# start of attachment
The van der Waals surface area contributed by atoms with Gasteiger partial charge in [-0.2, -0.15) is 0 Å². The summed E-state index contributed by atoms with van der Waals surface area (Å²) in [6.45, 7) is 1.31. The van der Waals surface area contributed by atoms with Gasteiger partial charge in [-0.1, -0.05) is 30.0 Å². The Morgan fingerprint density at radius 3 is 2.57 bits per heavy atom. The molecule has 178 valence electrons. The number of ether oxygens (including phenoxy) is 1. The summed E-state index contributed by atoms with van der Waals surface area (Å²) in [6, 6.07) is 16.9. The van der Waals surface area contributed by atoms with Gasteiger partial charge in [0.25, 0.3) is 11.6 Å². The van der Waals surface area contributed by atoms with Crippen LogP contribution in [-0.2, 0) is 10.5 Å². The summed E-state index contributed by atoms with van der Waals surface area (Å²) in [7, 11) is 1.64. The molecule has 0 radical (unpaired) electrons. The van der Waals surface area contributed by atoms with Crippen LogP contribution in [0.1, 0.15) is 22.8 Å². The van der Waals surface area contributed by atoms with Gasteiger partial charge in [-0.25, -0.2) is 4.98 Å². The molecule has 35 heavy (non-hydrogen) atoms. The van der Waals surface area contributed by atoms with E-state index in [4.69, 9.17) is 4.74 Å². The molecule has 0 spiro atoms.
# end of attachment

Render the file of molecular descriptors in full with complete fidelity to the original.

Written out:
The van der Waals surface area contributed by atoms with Gasteiger partial charge in [-0.2, -0.15) is 0 Å². The summed E-state index contributed by atoms with van der Waals surface area (Å²) in [6.45, 7) is 1.31. The van der Waals surface area contributed by atoms with Gasteiger partial charge in [-0.1, -0.05) is 30.0 Å². The Morgan fingerprint density at radius 3 is 2.57 bits per heavy atom. The molecule has 178 valence electrons. The number of ether oxygens (including phenoxy) is 1. The summed E-state index contributed by atoms with van der Waals surface area (Å²) in [6, 6.07) is 16.9. The van der Waals surface area contributed by atoms with Gasteiger partial charge in [0.25, 0.3) is 11.6 Å². The van der Waals surface area contributed by atoms with Crippen LogP contribution in [-0.2, 0) is 10.5 Å². The summed E-state index contributed by atoms with van der Waals surface area (Å²) in [7, 11) is 1.64. The molecule has 0 radical (unpaired) electrons. The van der Waals surface area contributed by atoms with Crippen LogP contribution in [0.1, 0.15) is 22.8 Å². The van der Waals surface area contributed by atoms with Gasteiger partial charge in [-0.25, -0.2) is 4.98 Å². The molecule has 35 heavy (non-hydrogen) atoms. The van der Waals surface area contributed by atoms with E-state index in [4.69, 9.17) is 4.74 Å². The molecule has 0 spiro atoms.